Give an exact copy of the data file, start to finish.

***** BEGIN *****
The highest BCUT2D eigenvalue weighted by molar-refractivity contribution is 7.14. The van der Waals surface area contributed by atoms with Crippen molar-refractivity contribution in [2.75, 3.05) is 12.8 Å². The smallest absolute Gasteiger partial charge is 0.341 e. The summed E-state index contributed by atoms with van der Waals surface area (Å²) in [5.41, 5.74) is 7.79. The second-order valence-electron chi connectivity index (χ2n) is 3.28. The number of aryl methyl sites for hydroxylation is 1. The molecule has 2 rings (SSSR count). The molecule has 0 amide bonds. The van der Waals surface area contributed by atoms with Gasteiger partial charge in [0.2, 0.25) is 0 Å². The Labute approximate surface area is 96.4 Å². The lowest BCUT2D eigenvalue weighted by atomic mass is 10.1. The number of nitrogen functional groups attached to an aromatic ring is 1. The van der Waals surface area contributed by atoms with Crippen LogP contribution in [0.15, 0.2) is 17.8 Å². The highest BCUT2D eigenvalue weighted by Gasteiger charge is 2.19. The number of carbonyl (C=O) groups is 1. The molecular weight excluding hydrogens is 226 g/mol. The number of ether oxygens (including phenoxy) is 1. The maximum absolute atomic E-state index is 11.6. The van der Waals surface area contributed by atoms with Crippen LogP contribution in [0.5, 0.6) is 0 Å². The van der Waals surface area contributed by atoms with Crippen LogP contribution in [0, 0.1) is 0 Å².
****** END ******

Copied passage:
The highest BCUT2D eigenvalue weighted by molar-refractivity contribution is 7.14. The van der Waals surface area contributed by atoms with Crippen molar-refractivity contribution in [2.75, 3.05) is 12.8 Å². The smallest absolute Gasteiger partial charge is 0.341 e. The summed E-state index contributed by atoms with van der Waals surface area (Å²) in [5.41, 5.74) is 7.79. The second-order valence-electron chi connectivity index (χ2n) is 3.28. The number of aryl methyl sites for hydroxylation is 1. The molecule has 2 rings (SSSR count). The molecule has 0 amide bonds. The van der Waals surface area contributed by atoms with Gasteiger partial charge in [0.2, 0.25) is 0 Å². The Labute approximate surface area is 96.4 Å². The lowest BCUT2D eigenvalue weighted by atomic mass is 10.1. The number of nitrogen functional groups attached to an aromatic ring is 1. The van der Waals surface area contributed by atoms with Crippen LogP contribution in [0.15, 0.2) is 17.8 Å². The highest BCUT2D eigenvalue weighted by Gasteiger charge is 2.19. The number of carbonyl (C=O) groups is 1. The molecular weight excluding hydrogens is 226 g/mol. The number of ether oxygens (including phenoxy) is 1. The maximum absolute atomic E-state index is 11.6. The van der Waals surface area contributed by atoms with Crippen LogP contribution in [0.5, 0.6) is 0 Å². The van der Waals surface area contributed by atoms with Crippen LogP contribution in [0, 0.1) is 0 Å².